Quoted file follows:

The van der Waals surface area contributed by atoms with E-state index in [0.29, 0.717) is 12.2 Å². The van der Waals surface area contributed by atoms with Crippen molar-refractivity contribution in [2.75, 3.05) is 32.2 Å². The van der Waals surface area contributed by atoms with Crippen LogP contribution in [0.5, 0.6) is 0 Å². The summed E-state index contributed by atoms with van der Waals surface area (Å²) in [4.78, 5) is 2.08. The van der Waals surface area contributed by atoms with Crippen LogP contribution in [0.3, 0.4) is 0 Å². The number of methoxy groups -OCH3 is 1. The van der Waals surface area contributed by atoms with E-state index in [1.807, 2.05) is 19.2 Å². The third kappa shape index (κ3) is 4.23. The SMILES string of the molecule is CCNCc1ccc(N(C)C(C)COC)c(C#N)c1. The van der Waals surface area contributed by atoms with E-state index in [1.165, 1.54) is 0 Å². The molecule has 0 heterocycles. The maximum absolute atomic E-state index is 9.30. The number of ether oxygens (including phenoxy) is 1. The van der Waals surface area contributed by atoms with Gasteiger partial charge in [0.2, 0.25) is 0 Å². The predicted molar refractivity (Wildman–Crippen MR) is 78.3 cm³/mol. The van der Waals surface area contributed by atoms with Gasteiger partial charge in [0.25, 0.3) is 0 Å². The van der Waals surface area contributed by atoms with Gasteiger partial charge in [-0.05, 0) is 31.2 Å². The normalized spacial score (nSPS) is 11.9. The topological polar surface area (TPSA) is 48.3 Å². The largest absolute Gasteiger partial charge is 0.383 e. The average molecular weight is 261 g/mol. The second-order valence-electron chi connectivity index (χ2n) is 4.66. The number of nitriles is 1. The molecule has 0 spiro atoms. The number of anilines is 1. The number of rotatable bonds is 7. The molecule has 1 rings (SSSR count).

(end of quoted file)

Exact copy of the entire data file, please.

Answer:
The van der Waals surface area contributed by atoms with E-state index in [0.29, 0.717) is 12.2 Å². The van der Waals surface area contributed by atoms with Crippen molar-refractivity contribution in [2.75, 3.05) is 32.2 Å². The van der Waals surface area contributed by atoms with Crippen LogP contribution in [0.5, 0.6) is 0 Å². The summed E-state index contributed by atoms with van der Waals surface area (Å²) in [4.78, 5) is 2.08. The van der Waals surface area contributed by atoms with Crippen LogP contribution in [0.3, 0.4) is 0 Å². The number of methoxy groups -OCH3 is 1. The van der Waals surface area contributed by atoms with E-state index in [1.807, 2.05) is 19.2 Å². The third kappa shape index (κ3) is 4.23. The SMILES string of the molecule is CCNCc1ccc(N(C)C(C)COC)c(C#N)c1. The van der Waals surface area contributed by atoms with E-state index in [1.165, 1.54) is 0 Å². The molecule has 0 heterocycles. The maximum absolute atomic E-state index is 9.30. The number of ether oxygens (including phenoxy) is 1. The van der Waals surface area contributed by atoms with Gasteiger partial charge in [0.2, 0.25) is 0 Å². The predicted molar refractivity (Wildman–Crippen MR) is 78.3 cm³/mol. The van der Waals surface area contributed by atoms with Gasteiger partial charge in [0.25, 0.3) is 0 Å². The van der Waals surface area contributed by atoms with Gasteiger partial charge in [-0.05, 0) is 31.2 Å². The normalized spacial score (nSPS) is 11.9. The topological polar surface area (TPSA) is 48.3 Å². The largest absolute Gasteiger partial charge is 0.383 e. The average molecular weight is 261 g/mol. The second-order valence-electron chi connectivity index (χ2n) is 4.66. The number of nitriles is 1. The molecule has 0 spiro atoms. The number of anilines is 1. The number of rotatable bonds is 7. The molecule has 1 rings (SSSR count).